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Disease Profile

Olfactory neuroblastoma

Prevalence estimates on Rare Medical Network websites are calculated based on data available from numerous sources, including US and European government statistics, the NIH, Orphanet, and published epidemiologic studies. Rare disease population data is recognized to be highly variable, and based on a wide variety of source data and methodologies, so the prevalence data on this site should be assumed to be estimated and cannot be considered to be absolutely correct.

<1 / 1 000 000

US Estimated

Europe Estimated

Age of onset






Autosomal dominant A pathogenic variant in only one gene copy in each cell is sufficient to cause an autosomal dominant disease.


Autosomal recessive Pathogenic variants in both copies of each gene of the chromosome are needed to cause an autosomal recessive disease and observe the mutant phenotype.


dominant X-linked dominant inheritance, sometimes referred to as X-linked dominance, is a mode of genetic inheritance by which a dominant gene is carried on the X chromosome.


recessive Pathogenic variants in both copies of a gene on the X chromosome cause an X-linked recessive disorder.


Mitochondrial or multigenic Mitochondrial genetic disorders can be caused by changes (mutations) in either the mitochondrial DNA or nuclear DNA that lead to dysfunction of the mitochondria and inadequate production of energy.


Multigenic or multifactor Inheritance involving many factors, of which at least one is genetic but none is of overwhelming importance, as in the causation of a disease by multiple genetic and environmental factors.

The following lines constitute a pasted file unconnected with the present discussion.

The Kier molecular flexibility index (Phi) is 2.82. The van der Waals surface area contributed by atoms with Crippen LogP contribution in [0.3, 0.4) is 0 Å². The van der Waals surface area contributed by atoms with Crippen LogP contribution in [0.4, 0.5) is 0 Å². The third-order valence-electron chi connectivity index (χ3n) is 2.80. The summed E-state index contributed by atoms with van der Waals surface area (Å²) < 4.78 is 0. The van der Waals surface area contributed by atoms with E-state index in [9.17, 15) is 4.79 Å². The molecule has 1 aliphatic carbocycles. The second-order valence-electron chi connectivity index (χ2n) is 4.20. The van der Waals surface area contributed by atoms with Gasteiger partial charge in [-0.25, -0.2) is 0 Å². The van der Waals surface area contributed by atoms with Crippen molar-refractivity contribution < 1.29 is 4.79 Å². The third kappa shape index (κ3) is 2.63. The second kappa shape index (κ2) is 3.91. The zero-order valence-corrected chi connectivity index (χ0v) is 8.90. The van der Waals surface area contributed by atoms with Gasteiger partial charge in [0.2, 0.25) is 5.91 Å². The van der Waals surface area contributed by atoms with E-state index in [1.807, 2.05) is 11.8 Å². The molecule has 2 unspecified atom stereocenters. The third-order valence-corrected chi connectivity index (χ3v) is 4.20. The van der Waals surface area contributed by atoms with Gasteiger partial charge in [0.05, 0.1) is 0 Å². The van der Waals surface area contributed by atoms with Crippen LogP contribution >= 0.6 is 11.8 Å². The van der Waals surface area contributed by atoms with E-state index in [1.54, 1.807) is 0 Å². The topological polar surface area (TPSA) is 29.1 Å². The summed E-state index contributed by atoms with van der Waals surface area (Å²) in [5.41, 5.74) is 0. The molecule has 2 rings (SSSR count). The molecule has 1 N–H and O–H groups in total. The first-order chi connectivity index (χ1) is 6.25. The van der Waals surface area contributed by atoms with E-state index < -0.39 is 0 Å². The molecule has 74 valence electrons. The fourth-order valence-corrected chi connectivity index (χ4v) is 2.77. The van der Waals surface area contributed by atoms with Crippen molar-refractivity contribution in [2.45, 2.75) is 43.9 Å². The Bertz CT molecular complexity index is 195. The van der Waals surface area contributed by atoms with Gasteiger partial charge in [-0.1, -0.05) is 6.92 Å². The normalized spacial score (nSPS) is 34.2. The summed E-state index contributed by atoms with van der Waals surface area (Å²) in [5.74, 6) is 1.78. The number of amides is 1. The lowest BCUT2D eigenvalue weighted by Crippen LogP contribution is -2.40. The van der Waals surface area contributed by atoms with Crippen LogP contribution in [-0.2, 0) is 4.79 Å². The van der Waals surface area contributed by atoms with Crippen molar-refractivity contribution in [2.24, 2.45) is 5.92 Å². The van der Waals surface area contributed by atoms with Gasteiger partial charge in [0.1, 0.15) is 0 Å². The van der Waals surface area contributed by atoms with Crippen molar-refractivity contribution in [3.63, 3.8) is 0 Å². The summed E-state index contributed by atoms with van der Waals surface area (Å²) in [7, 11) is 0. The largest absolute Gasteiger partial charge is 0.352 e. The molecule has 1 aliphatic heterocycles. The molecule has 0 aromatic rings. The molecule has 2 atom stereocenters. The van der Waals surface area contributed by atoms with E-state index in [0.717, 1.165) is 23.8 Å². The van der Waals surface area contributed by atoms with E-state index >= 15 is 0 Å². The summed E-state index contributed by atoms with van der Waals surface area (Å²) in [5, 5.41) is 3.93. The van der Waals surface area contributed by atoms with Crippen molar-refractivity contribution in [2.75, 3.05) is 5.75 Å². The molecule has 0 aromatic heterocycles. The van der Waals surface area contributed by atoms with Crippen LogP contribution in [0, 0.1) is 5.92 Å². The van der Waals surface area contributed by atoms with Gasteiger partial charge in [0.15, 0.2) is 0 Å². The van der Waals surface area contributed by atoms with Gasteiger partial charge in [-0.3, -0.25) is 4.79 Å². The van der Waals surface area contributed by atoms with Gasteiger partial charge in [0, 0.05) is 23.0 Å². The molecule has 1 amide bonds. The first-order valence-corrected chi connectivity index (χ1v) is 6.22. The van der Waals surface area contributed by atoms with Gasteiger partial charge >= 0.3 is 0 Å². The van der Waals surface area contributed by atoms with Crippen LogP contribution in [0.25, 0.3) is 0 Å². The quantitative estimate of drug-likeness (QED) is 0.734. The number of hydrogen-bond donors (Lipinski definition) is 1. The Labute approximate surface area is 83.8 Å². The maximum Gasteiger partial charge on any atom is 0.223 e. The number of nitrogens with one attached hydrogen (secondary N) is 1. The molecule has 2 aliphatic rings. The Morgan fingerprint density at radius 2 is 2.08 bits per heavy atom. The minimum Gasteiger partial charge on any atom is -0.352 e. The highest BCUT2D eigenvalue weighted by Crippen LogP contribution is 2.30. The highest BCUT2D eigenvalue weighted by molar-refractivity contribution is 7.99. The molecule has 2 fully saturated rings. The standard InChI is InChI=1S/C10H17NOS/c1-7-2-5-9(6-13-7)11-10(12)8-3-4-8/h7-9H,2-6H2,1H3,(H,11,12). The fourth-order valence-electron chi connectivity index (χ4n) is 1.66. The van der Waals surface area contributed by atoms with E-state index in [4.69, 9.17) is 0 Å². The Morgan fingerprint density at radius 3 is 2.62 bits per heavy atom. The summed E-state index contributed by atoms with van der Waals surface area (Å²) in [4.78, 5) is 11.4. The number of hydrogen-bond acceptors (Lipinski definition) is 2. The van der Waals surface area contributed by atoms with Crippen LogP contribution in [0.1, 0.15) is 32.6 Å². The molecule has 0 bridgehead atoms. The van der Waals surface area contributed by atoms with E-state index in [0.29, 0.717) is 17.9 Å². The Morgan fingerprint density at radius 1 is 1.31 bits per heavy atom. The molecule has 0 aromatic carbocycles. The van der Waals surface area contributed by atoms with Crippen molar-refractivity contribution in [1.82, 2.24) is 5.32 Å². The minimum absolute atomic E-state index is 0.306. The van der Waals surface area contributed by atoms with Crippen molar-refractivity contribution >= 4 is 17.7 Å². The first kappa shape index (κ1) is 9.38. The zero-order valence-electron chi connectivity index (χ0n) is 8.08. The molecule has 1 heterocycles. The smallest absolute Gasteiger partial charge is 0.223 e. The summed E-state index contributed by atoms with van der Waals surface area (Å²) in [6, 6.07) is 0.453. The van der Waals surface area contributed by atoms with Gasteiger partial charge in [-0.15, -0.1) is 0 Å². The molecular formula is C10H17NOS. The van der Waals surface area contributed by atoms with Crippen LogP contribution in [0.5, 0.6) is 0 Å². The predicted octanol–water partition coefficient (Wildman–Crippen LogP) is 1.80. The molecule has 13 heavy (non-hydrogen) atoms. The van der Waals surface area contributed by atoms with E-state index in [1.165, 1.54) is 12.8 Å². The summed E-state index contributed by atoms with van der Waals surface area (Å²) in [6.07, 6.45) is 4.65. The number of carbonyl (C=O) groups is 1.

Not applicable


Other names (AKA)



Nervous System Diseases; Rare Cancers


Olfactory neuroblastoma is a rare cancer of the upper part of the nasal cavity called the cribiform plate, which is a bone deep in the skull between the eyes, and above the ethmoid sinuses. It accounts for about 5% of all cancers of the nasal cavity and paranasal sinuses. It develops in nerve tissue associated with the sense of smell (olfactory nerve). It can occur at any age, but typically is found in adulthood.[1][2][3] Symptoms may be nonspecific and include a blockage of the nasal passageways due to the tumor, facial pain, runny nose, and nosebleeds. Treatment usually includes surgery to remove the tumor, radiation therapy, and sometimes chemotherapy.[2]


The most common symptom of olfactory neuroblastoma is blockage of the nasal passageway secondary to the tumor. Other signs and symptoms may include:[2][4]

  • Loss of smell (anosmia) 
  • Chronic sinus infections (sinusitis)
  • Nasal bleeding
  • Nasal discharge
  • Pain

Some symptoms might be associated with a spread (metastasis) of the tumor to other structures in the face. These symptoms might include:[2][4]

  • Sinus pain and headache
  • Visual changes
  • Ear pain 


The cause of olfactory neuroblastoma is not well understood. No specific environmental or genetic causes have been confirmed, although comprehensive genetic testing of affected individuals has identified regions within chromosomes 2, 5, 6, 7, and 20 that may be involved.[3][4]


A diagnosis of olfactory neuroblastoma may be suspected based on presenting signs and symptoms and imaging studies such as MRI and CT scans. The diagnosis is confirmed through biopsy of the tumor.[2]